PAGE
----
Future society will increasing rely on renewable resources for fuels, chemicals and nutrients.Biomass offers a wide range of starting materials for value-added chemicals and fuels,however, components in biomass feedstock bristle with functional groups, reducing their stability to withstand high temperatures usually used to process petrochemicals.

RTMP Seminar: Holonomy invariants from quantum groups

Seminar | September 11 | 4-5:30 p.m. | 939 Evans Hall

 Calvin McPhail-Snyder, UC Berkeley

 Department of Mathematics

Geometric information about a topological space $X$ can be described by a conjugacy class of representations of its fundamental group into a Lie group $G$, or equivalently by a gauge class of flat $\mathfrak g$-connections. In this talk I will discuss how to construct invariants of such spaces using quantum topology techniques, focusing in particular on $U_q(\mathfrak {sl}_2)$ at a root of unity....   More >

Digital Archiving for Intangible Arts: Reproducing Past Kabuki Stages and Performances of Great Actors

Colloquium | September 11 | 4-6 p.m. | 180 Doe Library

 Ryo Akama, Art Research Center (ARC), Ritsumekan University

 Center for Japanese Studies (CJS), Ritsumeikan University, Department of East Asian Languages & Cultures, East Asian Library

Digital archives are changing the methods of studying arts and cultures. While tangible culture seems relatively easy to archive digitally, intangible culture is still difficult and it may seem impossible to reproduce the stage performances in the past.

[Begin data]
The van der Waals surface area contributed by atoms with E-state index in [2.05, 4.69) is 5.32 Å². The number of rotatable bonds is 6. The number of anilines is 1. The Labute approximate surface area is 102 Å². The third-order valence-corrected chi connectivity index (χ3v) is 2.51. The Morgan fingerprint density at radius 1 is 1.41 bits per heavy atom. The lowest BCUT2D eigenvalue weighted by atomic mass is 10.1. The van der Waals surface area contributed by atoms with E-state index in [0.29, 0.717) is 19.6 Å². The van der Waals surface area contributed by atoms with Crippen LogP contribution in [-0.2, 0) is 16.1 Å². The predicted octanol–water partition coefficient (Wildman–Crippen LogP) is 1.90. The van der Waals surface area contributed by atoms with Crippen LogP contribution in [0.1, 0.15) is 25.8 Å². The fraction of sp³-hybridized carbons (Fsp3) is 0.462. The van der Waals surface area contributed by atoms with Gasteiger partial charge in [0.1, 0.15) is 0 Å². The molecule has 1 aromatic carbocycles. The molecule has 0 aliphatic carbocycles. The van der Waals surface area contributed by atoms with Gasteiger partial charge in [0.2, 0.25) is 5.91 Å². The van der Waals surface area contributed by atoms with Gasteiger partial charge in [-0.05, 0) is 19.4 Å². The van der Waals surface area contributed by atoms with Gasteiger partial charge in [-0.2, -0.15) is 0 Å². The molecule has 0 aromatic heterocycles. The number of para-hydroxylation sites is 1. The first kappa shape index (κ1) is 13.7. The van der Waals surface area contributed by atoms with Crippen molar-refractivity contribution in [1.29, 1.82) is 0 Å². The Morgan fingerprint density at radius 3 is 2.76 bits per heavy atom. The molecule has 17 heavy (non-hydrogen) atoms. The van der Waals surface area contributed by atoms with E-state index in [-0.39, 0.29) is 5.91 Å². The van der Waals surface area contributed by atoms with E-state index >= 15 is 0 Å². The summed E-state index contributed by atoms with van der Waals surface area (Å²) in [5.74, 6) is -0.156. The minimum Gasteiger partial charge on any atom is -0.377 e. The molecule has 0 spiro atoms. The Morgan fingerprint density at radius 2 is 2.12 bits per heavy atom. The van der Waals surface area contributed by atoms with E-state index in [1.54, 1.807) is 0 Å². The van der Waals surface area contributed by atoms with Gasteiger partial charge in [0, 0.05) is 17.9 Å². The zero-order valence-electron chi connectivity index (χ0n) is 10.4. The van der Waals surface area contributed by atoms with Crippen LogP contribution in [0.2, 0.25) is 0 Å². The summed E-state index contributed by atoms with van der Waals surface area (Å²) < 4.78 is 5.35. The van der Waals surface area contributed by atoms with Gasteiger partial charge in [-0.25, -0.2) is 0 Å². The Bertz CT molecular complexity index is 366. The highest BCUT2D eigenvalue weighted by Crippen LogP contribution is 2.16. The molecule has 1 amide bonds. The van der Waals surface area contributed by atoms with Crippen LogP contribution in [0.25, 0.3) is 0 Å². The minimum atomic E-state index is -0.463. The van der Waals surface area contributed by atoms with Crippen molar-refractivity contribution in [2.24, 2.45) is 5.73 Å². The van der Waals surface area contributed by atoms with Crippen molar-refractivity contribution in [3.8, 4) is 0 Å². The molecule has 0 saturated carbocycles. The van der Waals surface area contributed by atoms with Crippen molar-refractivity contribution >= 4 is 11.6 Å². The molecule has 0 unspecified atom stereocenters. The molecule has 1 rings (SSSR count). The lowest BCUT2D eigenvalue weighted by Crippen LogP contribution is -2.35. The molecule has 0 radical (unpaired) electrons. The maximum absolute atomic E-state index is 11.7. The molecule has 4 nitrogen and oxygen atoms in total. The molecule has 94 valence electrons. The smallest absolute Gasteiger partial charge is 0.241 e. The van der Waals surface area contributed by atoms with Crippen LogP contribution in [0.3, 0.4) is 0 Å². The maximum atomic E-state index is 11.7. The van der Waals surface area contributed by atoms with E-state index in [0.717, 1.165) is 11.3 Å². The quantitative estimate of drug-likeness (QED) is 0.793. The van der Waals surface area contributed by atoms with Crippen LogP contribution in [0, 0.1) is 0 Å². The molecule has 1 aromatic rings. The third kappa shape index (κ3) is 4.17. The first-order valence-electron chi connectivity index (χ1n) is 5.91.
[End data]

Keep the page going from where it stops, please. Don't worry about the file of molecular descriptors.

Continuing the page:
EECS Colloquium: Negative Capacitance and Its Potential Use for Next Generation Computing Technology

Colloquium | September 11 | 4-5 p.m. | Soda Hall, 306 (HP Auditorium)

 Sayeef Salahuddin, Berkeley EECS

 Electrical Engineering and Computer Sciences (EECS)

Power constraint has become a critical challenge for computing, restricting the rate at which data can be processed. The physics of ordered and correlated systems allow for fundamental improvement of the energy efficiency in this regard, going beyond what is possible with conventional materials in today’s computing hardware. One such example is the the ferroelectric materials...   More >

What do we know about how to make good predictions?: Neyman Seminar

Seminar | September 11 | 4-5 p.m. | 1011 Evans Hall

 Danny Hernandez, OpenAI

 Department of Statistics

Everyone makes bets. Scientists bet years of their lives on research agendas, CEO’s bet billions of dollars on new products, and world leaders bet our welfare through their policies. Their decisions often hinge on implicit judgement based predictions about relatively one-off events rather than on data. We’ll review the most promising existing techniques for improving one’s predictions. I’ll...   More >

Seminar 208, Microeconomic Theory (Departmental Seminar): "Fairness and efficiency for probabilistic allocations with endowments"

Seminar | September 11 | 4:10-5:30 p.m. | 648 Evans Hall

 Federico Echenique, California Institute of Technology

 Department of Economics